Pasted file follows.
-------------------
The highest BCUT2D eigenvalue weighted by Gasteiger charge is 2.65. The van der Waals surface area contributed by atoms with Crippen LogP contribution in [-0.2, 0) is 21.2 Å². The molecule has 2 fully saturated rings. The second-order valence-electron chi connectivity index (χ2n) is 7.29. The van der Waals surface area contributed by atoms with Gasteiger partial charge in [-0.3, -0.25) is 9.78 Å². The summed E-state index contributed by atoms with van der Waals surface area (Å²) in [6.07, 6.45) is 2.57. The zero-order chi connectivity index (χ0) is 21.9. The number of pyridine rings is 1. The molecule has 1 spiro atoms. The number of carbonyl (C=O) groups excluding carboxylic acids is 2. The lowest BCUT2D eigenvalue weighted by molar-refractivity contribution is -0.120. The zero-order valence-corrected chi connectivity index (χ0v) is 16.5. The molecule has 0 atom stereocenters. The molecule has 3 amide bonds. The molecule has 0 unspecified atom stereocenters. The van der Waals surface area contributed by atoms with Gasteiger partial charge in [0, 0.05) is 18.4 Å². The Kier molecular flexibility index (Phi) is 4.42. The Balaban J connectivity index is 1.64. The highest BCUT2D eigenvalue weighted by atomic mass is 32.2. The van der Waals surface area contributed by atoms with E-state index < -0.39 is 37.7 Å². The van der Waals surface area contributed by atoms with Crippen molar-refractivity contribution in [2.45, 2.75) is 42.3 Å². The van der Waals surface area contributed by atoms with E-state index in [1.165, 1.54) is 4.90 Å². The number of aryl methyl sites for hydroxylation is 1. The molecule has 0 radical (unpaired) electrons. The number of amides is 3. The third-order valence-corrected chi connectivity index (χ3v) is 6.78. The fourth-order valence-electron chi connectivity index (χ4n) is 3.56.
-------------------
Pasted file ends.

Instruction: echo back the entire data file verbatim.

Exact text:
The highest BCUT2D eigenvalue weighted by Gasteiger charge is 2.65. The van der Waals surface area contributed by atoms with Crippen LogP contribution in [-0.2, 0) is 21.2 Å². The molecule has 2 fully saturated rings. The second-order valence-electron chi connectivity index (χ2n) is 7.29. The van der Waals surface area contributed by atoms with Gasteiger partial charge in [-0.3, -0.25) is 9.78 Å². The summed E-state index contributed by atoms with van der Waals surface area (Å²) in [6.07, 6.45) is 2.57. The zero-order chi connectivity index (χ0) is 21.9. The number of pyridine rings is 1. The molecule has 1 spiro atoms. The number of carbonyl (C=O) groups excluding carboxylic acids is 2. The lowest BCUT2D eigenvalue weighted by molar-refractivity contribution is -0.120. The zero-order valence-corrected chi connectivity index (χ0v) is 16.5. The molecule has 0 atom stereocenters. The molecule has 3 amide bonds. The molecule has 0 unspecified atom stereocenters. The van der Waals surface area contributed by atoms with Gasteiger partial charge in [0, 0.05) is 18.4 Å². The Kier molecular flexibility index (Phi) is 4.42. The Balaban J connectivity index is 1.64. The highest BCUT2D eigenvalue weighted by atomic mass is 32.2. The van der Waals surface area contributed by atoms with E-state index < -0.39 is 37.7 Å². The van der Waals surface area contributed by atoms with Crippen molar-refractivity contribution in [2.45, 2.75) is 42.3 Å². The van der Waals surface area contributed by atoms with E-state index in [1.165, 1.54) is 4.90 Å². The number of aryl methyl sites for hydroxylation is 1. The molecule has 0 radical (unpaired) electrons. The number of amides is 3. The third-order valence-corrected chi connectivity index (χ3v) is 6.78. The fourth-order valence-electron chi connectivity index (χ4n) is 3.56.